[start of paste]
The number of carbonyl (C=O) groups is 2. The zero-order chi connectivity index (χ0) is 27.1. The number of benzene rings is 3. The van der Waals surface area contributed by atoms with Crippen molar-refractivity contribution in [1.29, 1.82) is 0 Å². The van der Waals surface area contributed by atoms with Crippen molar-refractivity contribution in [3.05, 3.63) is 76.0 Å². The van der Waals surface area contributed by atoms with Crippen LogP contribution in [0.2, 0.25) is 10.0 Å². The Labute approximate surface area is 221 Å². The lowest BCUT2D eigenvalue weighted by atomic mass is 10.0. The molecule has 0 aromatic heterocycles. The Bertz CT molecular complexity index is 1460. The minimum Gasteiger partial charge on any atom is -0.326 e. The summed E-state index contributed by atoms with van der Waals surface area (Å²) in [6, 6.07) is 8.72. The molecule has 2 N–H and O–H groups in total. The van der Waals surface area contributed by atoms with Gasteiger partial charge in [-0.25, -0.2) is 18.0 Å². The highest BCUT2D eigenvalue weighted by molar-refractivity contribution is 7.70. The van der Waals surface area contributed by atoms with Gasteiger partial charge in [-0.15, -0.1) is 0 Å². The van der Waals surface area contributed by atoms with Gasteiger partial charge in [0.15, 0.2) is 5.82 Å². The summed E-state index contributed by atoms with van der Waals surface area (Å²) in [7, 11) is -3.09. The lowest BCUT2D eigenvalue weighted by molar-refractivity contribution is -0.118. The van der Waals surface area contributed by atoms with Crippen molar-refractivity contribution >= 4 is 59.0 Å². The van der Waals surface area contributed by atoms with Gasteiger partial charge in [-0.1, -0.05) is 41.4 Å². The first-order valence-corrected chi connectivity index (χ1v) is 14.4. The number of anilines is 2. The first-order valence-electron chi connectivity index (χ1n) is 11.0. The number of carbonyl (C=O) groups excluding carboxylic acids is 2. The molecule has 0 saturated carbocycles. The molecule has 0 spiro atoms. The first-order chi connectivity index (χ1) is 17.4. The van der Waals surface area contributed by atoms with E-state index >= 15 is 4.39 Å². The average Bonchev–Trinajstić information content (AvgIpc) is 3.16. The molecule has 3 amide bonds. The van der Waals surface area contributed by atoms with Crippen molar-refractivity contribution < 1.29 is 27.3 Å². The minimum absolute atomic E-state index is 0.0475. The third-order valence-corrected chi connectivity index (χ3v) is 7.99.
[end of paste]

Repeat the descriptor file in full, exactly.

The number of carbonyl (C=O) groups is 2. The zero-order chi connectivity index (χ0) is 27.1. The number of benzene rings is 3. The van der Waals surface area contributed by atoms with Crippen molar-refractivity contribution in [1.29, 1.82) is 0 Å². The van der Waals surface area contributed by atoms with Crippen molar-refractivity contribution in [3.05, 3.63) is 76.0 Å². The van der Waals surface area contributed by atoms with Crippen LogP contribution in [0.2, 0.25) is 10.0 Å². The Labute approximate surface area is 221 Å². The lowest BCUT2D eigenvalue weighted by atomic mass is 10.0. The molecule has 0 aromatic heterocycles. The Bertz CT molecular complexity index is 1460. The minimum Gasteiger partial charge on any atom is -0.326 e. The summed E-state index contributed by atoms with van der Waals surface area (Å²) in [6, 6.07) is 8.72. The molecule has 2 N–H and O–H groups in total. The van der Waals surface area contributed by atoms with Gasteiger partial charge in [-0.25, -0.2) is 18.0 Å². The highest BCUT2D eigenvalue weighted by molar-refractivity contribution is 7.70. The van der Waals surface area contributed by atoms with Gasteiger partial charge in [-0.15, -0.1) is 0 Å². The van der Waals surface area contributed by atoms with Gasteiger partial charge in [0.15, 0.2) is 5.82 Å². The summed E-state index contributed by atoms with van der Waals surface area (Å²) in [7, 11) is -3.09. The lowest BCUT2D eigenvalue weighted by molar-refractivity contribution is -0.118. The van der Waals surface area contributed by atoms with Crippen molar-refractivity contribution >= 4 is 59.0 Å². The van der Waals surface area contributed by atoms with Gasteiger partial charge in [-0.1, -0.05) is 41.4 Å². The first-order valence-corrected chi connectivity index (χ1v) is 14.4. The number of anilines is 2. The first-order valence-electron chi connectivity index (χ1n) is 11.0. The number of carbonyl (C=O) groups excluding carboxylic acids is 2. The molecule has 0 saturated carbocycles. The molecule has 0 spiro atoms. The first-order chi connectivity index (χ1) is 17.4. The van der Waals surface area contributed by atoms with E-state index >= 15 is 4.39 Å². The average Bonchev–Trinajstić information content (AvgIpc) is 3.16. The molecule has 3 amide bonds. The van der Waals surface area contributed by atoms with Crippen molar-refractivity contribution < 1.29 is 27.3 Å². The minimum absolute atomic E-state index is 0.0475. The third-order valence-corrected chi connectivity index (χ3v) is 7.99.